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How Andrew Carnegie's wealth helped build US modern library system




A volunteer with the LA Public Library's STAR program reading to children at the Eagle Rock Branch (March 2012). Adults will read to children in the community as a way to engage the community around reading.
A volunteer with the LA Public Library's STAR program reading to children at the Eagle Rock Branch (March 2012). Adults will read to children in the community as a way to engage the community around reading.
Los Angeles Public Library

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Andrew Carnegie once said: "The man who dies rich dies in disgrace."  When Carnegie passed away in 1919, he managed to avoid that fate, having given away almost 90 percent of his fortune - worth more than $350 million at the time.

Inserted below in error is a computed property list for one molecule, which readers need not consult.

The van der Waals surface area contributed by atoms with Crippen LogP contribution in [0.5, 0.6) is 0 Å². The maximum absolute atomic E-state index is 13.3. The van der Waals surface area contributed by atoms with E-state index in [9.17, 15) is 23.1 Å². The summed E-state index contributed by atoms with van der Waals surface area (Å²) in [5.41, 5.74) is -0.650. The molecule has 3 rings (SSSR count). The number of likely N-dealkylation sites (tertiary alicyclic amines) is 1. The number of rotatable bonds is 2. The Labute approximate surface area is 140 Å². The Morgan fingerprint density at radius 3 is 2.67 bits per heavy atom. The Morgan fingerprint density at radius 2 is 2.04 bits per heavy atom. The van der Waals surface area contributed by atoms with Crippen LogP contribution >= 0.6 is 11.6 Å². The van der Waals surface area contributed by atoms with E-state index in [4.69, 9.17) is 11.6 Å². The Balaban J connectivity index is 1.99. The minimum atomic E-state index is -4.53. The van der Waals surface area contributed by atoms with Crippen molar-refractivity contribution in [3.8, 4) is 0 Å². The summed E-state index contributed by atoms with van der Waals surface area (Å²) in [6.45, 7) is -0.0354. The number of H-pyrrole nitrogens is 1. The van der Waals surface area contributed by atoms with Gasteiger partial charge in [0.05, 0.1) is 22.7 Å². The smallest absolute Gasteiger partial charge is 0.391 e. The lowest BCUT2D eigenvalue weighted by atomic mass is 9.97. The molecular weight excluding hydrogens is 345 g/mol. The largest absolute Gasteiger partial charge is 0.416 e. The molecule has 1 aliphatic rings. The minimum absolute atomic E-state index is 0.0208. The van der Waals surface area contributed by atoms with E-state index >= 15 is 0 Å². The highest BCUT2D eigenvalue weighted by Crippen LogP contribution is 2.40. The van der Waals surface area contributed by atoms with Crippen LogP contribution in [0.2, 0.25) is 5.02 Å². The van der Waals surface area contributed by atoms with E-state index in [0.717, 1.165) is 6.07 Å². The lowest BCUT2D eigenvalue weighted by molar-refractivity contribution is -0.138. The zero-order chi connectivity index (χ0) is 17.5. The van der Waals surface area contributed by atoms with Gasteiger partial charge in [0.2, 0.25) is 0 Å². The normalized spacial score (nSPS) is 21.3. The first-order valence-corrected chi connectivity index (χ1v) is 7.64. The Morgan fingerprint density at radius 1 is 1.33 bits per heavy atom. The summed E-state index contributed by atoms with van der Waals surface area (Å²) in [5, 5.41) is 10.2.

More than $50 million of that went to build hundreds of libraries--142 here in California alone.  In today's dollars, that's $1.2 billion.  If you go check out a book in Eagle Rock or Oakland, you're going to a library built with Carnegie's money, in a more accessible design made popular by his efforts.  In fact, Carnegie helped build the modern library system in the U.S., writes Kriston Capps on the CityLab.  Capps joins Take Two with more on the legacy of these places now.